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Pulse Secure readying Cloud Secure offering

Following its split from Juniper Networks, Pulse Secure looks to take on cloud access and authentication problems with a new product.

A year after being spun off from Juniper Networks Inc., Pulse Secure LLC is looking to expand its presence in the cloud security market with an offering called Cloud Secure, which could put the company in competition with cloud access security brokers (CASBs).

Created when the Junos Pulse business was acquired from Juniper by Siris Capital Group LLC last year, Pulse Secure includes some of Juniper's legacy products, such as its virtual private network (VPN) and network access control appliances. Earlier this year, the company introduced a new line of Pulse Secure Appliances that extended its VPN and network access control capabilities into the cloud.

Pulse Secure, which has traditionally been focused on mobile security, is now moving even deeper into the cloud security market. "Enterprise boundaries are amorphous, and they're becoming more amorphous every day," said Sudhakar Ramakrishna, CEO of Pulse Secure, based in San Jose, Calif. "We want to make sure that the cloud and mobile devices are enabled in everything we do."

To that end, Ramakrishna said his company is putting the finishing touches on a new product, tentatively called Cloud Secure, which gives enterprise users secure access to software as a service and cloud services. According to Pulse Secure, the product will use a token-exchange system based on the Security Assertion Markup Language to authenticate enterprise users accessing cloud services. Ramakrishna said the same cloud authentication system is used across all apps and services, regardless of the vendor or underlying technology.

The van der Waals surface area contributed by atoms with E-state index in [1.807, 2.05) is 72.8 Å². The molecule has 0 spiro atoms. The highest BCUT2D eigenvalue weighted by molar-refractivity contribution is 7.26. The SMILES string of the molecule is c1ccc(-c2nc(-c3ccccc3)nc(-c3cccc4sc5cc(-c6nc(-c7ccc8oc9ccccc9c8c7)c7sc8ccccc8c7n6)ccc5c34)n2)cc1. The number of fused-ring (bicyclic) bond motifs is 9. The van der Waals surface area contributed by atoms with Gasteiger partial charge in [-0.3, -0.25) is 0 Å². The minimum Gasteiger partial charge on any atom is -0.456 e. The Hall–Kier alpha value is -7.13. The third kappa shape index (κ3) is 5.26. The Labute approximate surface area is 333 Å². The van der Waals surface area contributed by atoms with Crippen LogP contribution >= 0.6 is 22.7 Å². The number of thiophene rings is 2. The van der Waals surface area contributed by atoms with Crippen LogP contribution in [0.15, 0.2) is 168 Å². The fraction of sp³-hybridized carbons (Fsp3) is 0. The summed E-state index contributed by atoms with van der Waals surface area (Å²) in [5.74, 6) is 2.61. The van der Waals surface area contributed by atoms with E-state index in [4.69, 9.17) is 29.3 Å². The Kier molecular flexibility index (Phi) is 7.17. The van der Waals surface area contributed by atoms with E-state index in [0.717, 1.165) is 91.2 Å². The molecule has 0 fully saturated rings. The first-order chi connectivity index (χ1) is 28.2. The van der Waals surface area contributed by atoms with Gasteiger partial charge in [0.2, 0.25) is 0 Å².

"Security should be about providing access, not implementing controls," Ramakrishna said.

Security should be about providing access, not implementing controls.
Sudhakar RamakrishnaCEO of Pulse Secure

In that sense, Cloud Secure will be different from the cloud access security broker model. The product won't apply any security policies or encryption, and will be purely focused on delivering secure authentication. "Cloud Secure [is] not a CASB model. We believe the CASB model is an intermediate solution," Ramakrishna said. "Cloud Secure is all done on the back end. There's no actual gateway where there could be a choke point."

Ramakrishna acknowledged that Pulse Secure's new cloud security product will likely put the company in competition with CASBs and other companies, such as Palo Alto Networks, which recently introduced a CASB-like security as a service, called Aperture. But Ramakrishna said most Pulse Secure customers have mixed environments, with on-premises infrastructure and cloud services, and have been struggling with cloud authentication and access. "When it comes to cloud services, most breaches happen because of authorization and authentication issues -- not malware or viruses," he said. "It's a huge issue for enterprises looking to take advantage of the cloud."

Ramakrishna said the company plans to unveil Cloud Secure early next year around RSA Conference 2016.

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